Little joy for Lighcliffe as Pudsey gain revenge for semi-final loss

Lightcliffe's Suleman Khan
Lightcliffe's Suleman Khan

A weakened Lightcliffe1stXI were no match for Pudsey Congs, who gained revenge for being dumped out of the Priestley Cup at the semi-final stage by Lightcliffe just a fortnight earlier.

Lightcliffe will feel that having restricted Pudsey Congs mid-innings, with a solid 4-50 from Josh Wheatley in a 15-over spell, they might have done better.

Callum Geldart’s well-struck 118 and Kez Ahmed’s late innings of 45 – who was especially brutal on Chris Greenwood’s latter overs – took the game away from Lightcliffe.

It should be remembered, however, that five of the team on show formed part of last season’s successful 2ndXI so the target was a challenging one needing things going in Lightcliffe’s favour.

For once, captain Alex Stead wasn’t able to build a base and wickets fell at regular intervals, so that, despite a brief and entertaining41 from Suleman Khan, the game was a dead rubber long before a rear-guard action was led by Chris Dyer.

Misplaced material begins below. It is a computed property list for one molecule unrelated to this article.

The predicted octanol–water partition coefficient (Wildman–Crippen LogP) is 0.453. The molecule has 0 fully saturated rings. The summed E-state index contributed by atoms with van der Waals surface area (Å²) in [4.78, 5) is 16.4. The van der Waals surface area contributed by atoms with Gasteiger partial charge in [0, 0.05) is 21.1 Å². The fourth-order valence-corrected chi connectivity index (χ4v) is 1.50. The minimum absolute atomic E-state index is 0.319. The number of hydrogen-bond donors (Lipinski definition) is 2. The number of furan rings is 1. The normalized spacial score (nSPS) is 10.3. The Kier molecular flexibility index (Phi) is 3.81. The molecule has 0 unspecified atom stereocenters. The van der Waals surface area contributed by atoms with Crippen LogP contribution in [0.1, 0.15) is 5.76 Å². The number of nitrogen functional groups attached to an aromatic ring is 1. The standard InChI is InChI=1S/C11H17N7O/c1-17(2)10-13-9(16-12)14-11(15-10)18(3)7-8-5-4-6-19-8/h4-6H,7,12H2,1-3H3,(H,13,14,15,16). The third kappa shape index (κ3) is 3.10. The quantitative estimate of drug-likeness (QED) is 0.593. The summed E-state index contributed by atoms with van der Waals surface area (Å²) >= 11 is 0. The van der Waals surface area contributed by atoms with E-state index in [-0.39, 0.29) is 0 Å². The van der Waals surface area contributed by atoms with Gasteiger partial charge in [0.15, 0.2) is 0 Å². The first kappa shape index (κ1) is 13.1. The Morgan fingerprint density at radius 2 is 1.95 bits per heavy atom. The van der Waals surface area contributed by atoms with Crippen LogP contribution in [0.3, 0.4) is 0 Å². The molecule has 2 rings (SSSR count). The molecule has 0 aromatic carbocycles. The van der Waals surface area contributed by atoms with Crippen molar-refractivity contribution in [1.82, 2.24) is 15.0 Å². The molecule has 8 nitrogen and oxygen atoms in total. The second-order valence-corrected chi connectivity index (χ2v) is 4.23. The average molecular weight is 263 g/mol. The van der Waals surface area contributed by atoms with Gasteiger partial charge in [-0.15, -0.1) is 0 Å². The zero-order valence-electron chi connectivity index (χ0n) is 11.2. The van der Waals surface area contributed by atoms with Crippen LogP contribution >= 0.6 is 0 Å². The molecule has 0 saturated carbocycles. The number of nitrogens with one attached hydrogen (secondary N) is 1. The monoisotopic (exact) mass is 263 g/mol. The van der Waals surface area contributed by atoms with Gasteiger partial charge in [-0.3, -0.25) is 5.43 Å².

He was last man out for a well-compiled 28, and a crucial part of two tail-end partnerships that added 34.

Yet Lightcliffe fell agonisingly five runs short of a crucial batting point in the continued dogfight against relegation, as they precariously hover two points above Farsley with just six matches remaining.

Lightcliffe’’s 2nd XI had an uphill task once Pudsey had posted a challenging total of 253 and never really looked like achieving their target.

Regan Broadbent led the reply with an attractive-looking 39 but, with a number of batsmen missing, the home team were soon in trouble and wickets fell at regular intervals.

Richard Thompson, Jake Broadbent, Ian Towers all reached double figures but were unable to go on and score the runs that were needed, and only a bright 24 from Irsaalan Ahmed really threatened the opposition’s bowlers after Regan Broadbent departed.

Lightcliffe finished 126 runs short on 142.

Earlier in the afternoon the acting captain, Richard Thompson, had tried seven bowlers with mixed success.

Mark Whiley was impressive during the opening period of the game and conceded only 26 runs from his eight overs, while Jake Broadbent ended with four wickets from a commendable spell during the final onslaught from Pudsey.

It was, though, Danny Ahmed who was the pick of the bowlers and a model of accuracy.

He had returned to the second team of his own volition, to enjoy a 15-over spell of bowling.

His class was immediately obvious as he restricted the hard-hitting Pudsey batsmen to 28 runs from a spell that included two wickets.